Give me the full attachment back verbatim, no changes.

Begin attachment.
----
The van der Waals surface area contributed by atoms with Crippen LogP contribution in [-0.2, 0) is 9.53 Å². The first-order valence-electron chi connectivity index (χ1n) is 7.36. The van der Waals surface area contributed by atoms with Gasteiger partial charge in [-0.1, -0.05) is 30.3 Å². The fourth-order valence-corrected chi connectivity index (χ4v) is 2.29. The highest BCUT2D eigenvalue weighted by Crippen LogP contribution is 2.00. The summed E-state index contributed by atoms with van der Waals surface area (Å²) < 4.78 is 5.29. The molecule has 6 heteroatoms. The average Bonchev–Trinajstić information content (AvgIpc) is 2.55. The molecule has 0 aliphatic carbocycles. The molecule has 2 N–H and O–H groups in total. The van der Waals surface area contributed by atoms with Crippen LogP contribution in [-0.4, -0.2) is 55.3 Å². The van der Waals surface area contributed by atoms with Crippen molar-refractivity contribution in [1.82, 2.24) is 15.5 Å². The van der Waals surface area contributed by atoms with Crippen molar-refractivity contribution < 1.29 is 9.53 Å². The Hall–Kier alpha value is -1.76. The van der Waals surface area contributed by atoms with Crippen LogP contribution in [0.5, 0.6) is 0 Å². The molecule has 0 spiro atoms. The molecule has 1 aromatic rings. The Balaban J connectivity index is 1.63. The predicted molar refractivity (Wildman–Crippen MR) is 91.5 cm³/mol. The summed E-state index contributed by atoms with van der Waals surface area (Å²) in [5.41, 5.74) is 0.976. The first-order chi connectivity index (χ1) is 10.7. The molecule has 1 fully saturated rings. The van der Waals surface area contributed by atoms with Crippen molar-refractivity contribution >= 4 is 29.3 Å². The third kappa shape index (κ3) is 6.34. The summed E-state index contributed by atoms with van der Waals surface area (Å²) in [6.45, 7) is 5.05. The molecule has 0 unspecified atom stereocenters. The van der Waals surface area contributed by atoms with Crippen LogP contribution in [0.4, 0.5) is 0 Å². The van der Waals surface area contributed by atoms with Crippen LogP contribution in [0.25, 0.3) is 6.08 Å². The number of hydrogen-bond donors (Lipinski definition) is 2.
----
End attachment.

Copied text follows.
The van der Waals surface area contributed by atoms with Crippen LogP contribution in [-0.2, 0) is 9.53 Å². The first-order valence-electron chi connectivity index (χ1n) is 7.36. The van der Waals surface area contributed by atoms with Gasteiger partial charge in [-0.1, -0.05) is 30.3 Å². The fourth-order valence-corrected chi connectivity index (χ4v) is 2.29. The highest BCUT2D eigenvalue weighted by Crippen LogP contribution is 2.00. The summed E-state index contributed by atoms with van der Waals surface area (Å²) < 4.78 is 5.29. The molecule has 6 heteroatoms. The average Bonchev–Trinajstić information content (AvgIpc) is 2.55. The molecule has 0 aliphatic carbocycles. The molecule has 2 N–H and O–H groups in total. The van der Waals surface area contributed by atoms with Crippen LogP contribution in [-0.4, -0.2) is 55.3 Å². The van der Waals surface area contributed by atoms with Crippen molar-refractivity contribution in [1.82, 2.24) is 15.5 Å². The van der Waals surface area contributed by atoms with Crippen molar-refractivity contribution < 1.29 is 9.53 Å². The Hall–Kier alpha value is -1.76. The van der Waals surface area contributed by atoms with Crippen LogP contribution in [0.5, 0.6) is 0 Å². The molecule has 0 spiro atoms. The molecule has 1 aromatic rings. The Balaban J connectivity index is 1.63. The predicted molar refractivity (Wildman–Crippen MR) is 91.5 cm³/mol. The summed E-state index contributed by atoms with van der Waals surface area (Å²) in [5.41, 5.74) is 0.976. The first-order chi connectivity index (χ1) is 10.7. The molecule has 1 fully saturated rings. The van der Waals surface area contributed by atoms with Crippen molar-refractivity contribution >= 4 is 29.3 Å². The third kappa shape index (κ3) is 6.34. The summed E-state index contributed by atoms with van der Waals surface area (Å²) in [6.45, 7) is 5.05. The molecule has 0 unspecified atom stereocenters. The van der Waals surface area contributed by atoms with Crippen LogP contribution in [0.4, 0.5) is 0 Å². The van der Waals surface area contributed by atoms with Crippen LogP contribution in [0.25, 0.3) is 6.08 Å². The number of hydrogen-bond donors (Lipinski definition) is 2.